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Hamilton tackles low voter turnout with new voting measures

by Ibrahim Daair, Municipal World
in Election

The latest municipality to revamp the way it carries out local elections

When it comes to this year’s municipal elections in Hamilton, increasing voter turnout is front of mind for City Clerk Andrea Holland. Hamilton officials hope that expanded voting options will reverse chronically low turnout and make the process more accessible for equity-seeking groups.

“We are going to target polls in areas where we know there is lower voter turnout,” said Holland. “It’s really important for us to engage and provide voting opportunities where the community is.”

Hamilton has suffered from low voter turnout at municipal elections for years. Turnout has been below 40 percent for much of the past decade. At the last poll in 2018, around 38 percent of eligible voters cast a ballot. In 2014, only 33 percent of voters turned up. The changes also come on the heels of Ontario’s recent provincial election. That ballot saw the lowest voter turnout in the province’s history. Only 43 percent of Ontarians turned up to vote. In the riding of Hamilton Centre, that number was around 37 percent.

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Hamilton’s city clerk’s office consulted with local Indigenous and immigrant community groups to develop ways to improve voter turnout. “We did some outreach with our community partners … to help identify some of the barriers facing people who wish to vote,” said Holland.

Mail-In Ballots

One of the key solutions was to bring in mail-in ballots. Elderly voters living alone and those with mobility issues often face challenges getting to a polling place. This year will be the first time Hamilton’s 380,000 voters will be able to cast mail-in ballots in a municipal election.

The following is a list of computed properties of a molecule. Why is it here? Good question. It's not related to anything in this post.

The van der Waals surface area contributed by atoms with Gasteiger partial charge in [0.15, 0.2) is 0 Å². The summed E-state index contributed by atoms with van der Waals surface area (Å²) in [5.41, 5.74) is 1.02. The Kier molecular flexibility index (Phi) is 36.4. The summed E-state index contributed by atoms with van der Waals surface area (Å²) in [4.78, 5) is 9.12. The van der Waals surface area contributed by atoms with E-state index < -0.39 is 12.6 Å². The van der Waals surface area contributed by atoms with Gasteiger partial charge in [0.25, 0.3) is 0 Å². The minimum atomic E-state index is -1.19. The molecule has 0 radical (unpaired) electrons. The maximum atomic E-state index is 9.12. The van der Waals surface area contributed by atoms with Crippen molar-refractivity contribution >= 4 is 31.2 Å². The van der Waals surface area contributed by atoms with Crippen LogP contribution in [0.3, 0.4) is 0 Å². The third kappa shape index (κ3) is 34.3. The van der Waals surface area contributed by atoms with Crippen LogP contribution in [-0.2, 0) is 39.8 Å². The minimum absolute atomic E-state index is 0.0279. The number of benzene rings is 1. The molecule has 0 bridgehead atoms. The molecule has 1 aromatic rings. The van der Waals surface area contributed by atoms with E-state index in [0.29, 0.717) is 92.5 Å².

Voting by mail has become increasingly popular during the pandemic. Earlier this month, Canada’s Chief Electoral Officer Stéphane Perrault recommended that governments work to broaden access to voting by mail. Hamilton city staff are encouraging everyone to make sure that they are on the voter list.

Voters in Ontario can check if they’re on the list at Eligible voters have until the end of August to add themselves to the list. From September 1-22, voters in Hamilton will be able to register to vote by mail. Vote-by-mail packages will then be mail around the end of that month. Voters will need to mail them back by the middle of October. If unable to mail their vote in, they will also be able to drop it off at city hall or at one of the city’s six municipal service centres.

Improving Access

At the next election, post-secondary students in the city will be able to vote on their campuses, regardless of where they live in Hamilton. The city is home to several post-secondary institutions, including McMaster and Redeemer universities and Mohawk College. Those institutions will have on-campus polling places. “What we also wanted to do is make sure we’re engaging with people of all age groups,” Holland said.